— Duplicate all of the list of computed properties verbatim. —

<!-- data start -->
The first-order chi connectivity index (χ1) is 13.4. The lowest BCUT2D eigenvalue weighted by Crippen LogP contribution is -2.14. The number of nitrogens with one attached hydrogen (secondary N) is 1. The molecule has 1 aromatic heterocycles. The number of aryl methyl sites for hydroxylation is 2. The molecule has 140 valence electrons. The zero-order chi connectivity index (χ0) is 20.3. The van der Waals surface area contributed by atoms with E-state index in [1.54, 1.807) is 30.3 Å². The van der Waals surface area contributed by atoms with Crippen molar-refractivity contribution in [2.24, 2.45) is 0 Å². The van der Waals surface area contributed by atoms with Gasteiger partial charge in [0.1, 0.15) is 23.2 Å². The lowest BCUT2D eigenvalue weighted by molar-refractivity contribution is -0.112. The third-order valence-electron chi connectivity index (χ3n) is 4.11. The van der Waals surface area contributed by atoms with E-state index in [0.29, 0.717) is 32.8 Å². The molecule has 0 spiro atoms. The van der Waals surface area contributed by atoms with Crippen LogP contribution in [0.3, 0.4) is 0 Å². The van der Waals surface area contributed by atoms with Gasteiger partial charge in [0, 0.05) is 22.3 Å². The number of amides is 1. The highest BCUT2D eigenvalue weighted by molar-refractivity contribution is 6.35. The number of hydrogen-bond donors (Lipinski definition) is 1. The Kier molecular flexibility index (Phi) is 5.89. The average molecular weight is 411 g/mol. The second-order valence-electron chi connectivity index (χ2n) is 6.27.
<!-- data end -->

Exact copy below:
The first-order chi connectivity index (χ1) is 13.4. The lowest BCUT2D eigenvalue weighted by Crippen LogP contribution is -2.14. The number of nitrogens with one attached hydrogen (secondary N) is 1. The molecule has 1 aromatic heterocycles. The number of aryl methyl sites for hydroxylation is 2. The molecule has 140 valence electrons. The zero-order chi connectivity index (χ0) is 20.3. The van der Waals surface area contributed by atoms with E-state index in [1.54, 1.807) is 30.3 Å². The van der Waals surface area contributed by atoms with Crippen molar-refractivity contribution in [2.24, 2.45) is 0 Å². The van der Waals surface area contributed by atoms with Gasteiger partial charge in [0.1, 0.15) is 23.2 Å². The lowest BCUT2D eigenvalue weighted by molar-refractivity contribution is -0.112. The third-order valence-electron chi connectivity index (χ3n) is 4.11. The van der Waals surface area contributed by atoms with E-state index in [0.29, 0.717) is 32.8 Å². The molecule has 0 spiro atoms. The van der Waals surface area contributed by atoms with Crippen LogP contribution in [0.3, 0.4) is 0 Å². The van der Waals surface area contributed by atoms with Gasteiger partial charge in [0, 0.05) is 22.3 Å². The number of amides is 1. The highest BCUT2D eigenvalue weighted by molar-refractivity contribution is 6.35. The number of hydrogen-bond donors (Lipinski definition) is 1. The Kier molecular flexibility index (Phi) is 5.89. The average molecular weight is 411 g/mol. The second-order valence-electron chi connectivity index (χ2n) is 6.27.